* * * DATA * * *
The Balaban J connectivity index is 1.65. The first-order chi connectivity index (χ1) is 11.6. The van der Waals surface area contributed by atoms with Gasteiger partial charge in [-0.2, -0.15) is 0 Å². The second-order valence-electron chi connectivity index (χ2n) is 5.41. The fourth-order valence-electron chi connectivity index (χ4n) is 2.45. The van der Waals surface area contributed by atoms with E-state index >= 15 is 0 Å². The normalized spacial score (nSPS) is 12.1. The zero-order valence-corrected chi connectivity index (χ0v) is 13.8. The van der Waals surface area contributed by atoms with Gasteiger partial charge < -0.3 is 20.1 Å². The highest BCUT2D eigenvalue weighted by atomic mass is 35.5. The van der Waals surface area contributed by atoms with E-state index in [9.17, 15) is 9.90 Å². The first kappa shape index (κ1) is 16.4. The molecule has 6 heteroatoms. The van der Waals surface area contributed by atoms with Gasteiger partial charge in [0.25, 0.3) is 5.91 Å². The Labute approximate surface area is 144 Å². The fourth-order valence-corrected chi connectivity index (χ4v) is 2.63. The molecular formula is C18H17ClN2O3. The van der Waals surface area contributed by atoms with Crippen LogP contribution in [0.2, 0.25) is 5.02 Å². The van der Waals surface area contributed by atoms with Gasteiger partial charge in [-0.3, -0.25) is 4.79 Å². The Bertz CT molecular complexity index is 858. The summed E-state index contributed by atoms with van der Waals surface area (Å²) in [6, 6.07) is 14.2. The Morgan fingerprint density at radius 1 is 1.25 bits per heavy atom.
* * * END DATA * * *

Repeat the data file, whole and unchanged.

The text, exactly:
The Balaban J connectivity index is 1.65. The first-order chi connectivity index (χ1) is 11.6. The van der Waals surface area contributed by atoms with Gasteiger partial charge in [-0.2, -0.15) is 0 Å². The second-order valence-electron chi connectivity index (χ2n) is 5.41. The fourth-order valence-electron chi connectivity index (χ4n) is 2.45. The van der Waals surface area contributed by atoms with E-state index >= 15 is 0 Å². The normalized spacial score (nSPS) is 12.1. The zero-order valence-corrected chi connectivity index (χ0v) is 13.8. The van der Waals surface area contributed by atoms with Gasteiger partial charge < -0.3 is 20.1 Å². The highest BCUT2D eigenvalue weighted by atomic mass is 35.5. The van der Waals surface area contributed by atoms with E-state index in [9.17, 15) is 9.90 Å². The first kappa shape index (κ1) is 16.4. The molecule has 6 heteroatoms. The van der Waals surface area contributed by atoms with Gasteiger partial charge in [0.25, 0.3) is 5.91 Å². The Labute approximate surface area is 144 Å². The fourth-order valence-corrected chi connectivity index (χ4v) is 2.63. The molecular formula is C18H17ClN2O3. The van der Waals surface area contributed by atoms with Crippen LogP contribution in [0.2, 0.25) is 5.02 Å². The van der Waals surface area contributed by atoms with Gasteiger partial charge in [-0.3, -0.25) is 4.79 Å². The Bertz CT molecular complexity index is 858. The summed E-state index contributed by atoms with van der Waals surface area (Å²) in [6, 6.07) is 14.2. The Morgan fingerprint density at radius 1 is 1.25 bits per heavy atom.